The Sanitization of Latrines
A Place for Reflection, for Contemplation
I was sitting there minding my own business when I heard a strange noise beneath me. I glanced down between my legs, and could see daylight and a face staring upward. Needless to say I was a bit startled, and I think that made two of us! It was mama-san pulling out the waste container from the back side of the latrine. These containers were usually sawed off fifty-five gallon drums and its contents were burned nearby with the help of either gasoline or kerosene.
The US Government typically hired local village people for this task.
I recall having that detail just once when I first got in ‘Country’ either at 90th Replacement or First Team Academy and that was enough…
This photo was taken on the west side of the ‘Blues’ hooches.
The containers located behind these two Charlie Troopers were used for waste disposal.
Photo by Chris Bussells
Mamasan taking care of Business
I never knew her real name. She was a really nice lady, and I always wondered if she survived the war after I left.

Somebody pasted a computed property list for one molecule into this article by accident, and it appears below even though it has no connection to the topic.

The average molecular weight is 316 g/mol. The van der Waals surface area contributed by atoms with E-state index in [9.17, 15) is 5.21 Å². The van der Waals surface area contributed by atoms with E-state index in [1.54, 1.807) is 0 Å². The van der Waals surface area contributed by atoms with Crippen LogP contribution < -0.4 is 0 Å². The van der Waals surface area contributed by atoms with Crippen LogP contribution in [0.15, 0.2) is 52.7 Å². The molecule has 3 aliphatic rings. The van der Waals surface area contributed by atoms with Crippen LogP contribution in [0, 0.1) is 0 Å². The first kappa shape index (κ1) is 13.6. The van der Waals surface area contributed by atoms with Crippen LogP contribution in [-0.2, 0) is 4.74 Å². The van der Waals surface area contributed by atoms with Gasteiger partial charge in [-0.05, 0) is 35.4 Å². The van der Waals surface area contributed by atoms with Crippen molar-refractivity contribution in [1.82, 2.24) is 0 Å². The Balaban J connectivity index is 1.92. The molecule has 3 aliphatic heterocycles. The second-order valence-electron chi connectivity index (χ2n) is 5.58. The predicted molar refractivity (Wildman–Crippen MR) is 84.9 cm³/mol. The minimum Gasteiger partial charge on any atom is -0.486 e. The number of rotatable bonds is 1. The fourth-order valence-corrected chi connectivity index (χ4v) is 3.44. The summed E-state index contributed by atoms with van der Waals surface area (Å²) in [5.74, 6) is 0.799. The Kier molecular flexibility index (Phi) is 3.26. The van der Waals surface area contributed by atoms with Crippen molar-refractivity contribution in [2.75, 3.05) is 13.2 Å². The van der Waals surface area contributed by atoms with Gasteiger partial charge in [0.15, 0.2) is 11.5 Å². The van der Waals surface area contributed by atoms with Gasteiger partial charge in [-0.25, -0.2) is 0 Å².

The village of Phuoc Vinh was off limits to all 1st Air Cavalry Troopers. It had been that way since violence erupted in the early months of 1970. I made it down there only once before it was closed off when I was a FNG in ‘Country’ back in March.
As part of my new Charlie Troop mail clerk job, I was allowed to enter the village. The main reason was to take dirty laundry down to mamasan for a select few Charlie Troop ‘lifers’. I always made sure I had my loaded M-16 along because friendlies and unfriendlies had similar faces. By day, they could look like friendly village people and at night they could be ‘Charlie’ shelling our firebase.
I recall one day I pulled up in front of mamasan’s laundry business and a young boysan approached my jeep. He spoke broken english and was telling me about his older sister the school teacher. He was trying to divert my attention while his buddies ripped the gas can off the back of my jeep and beat feet…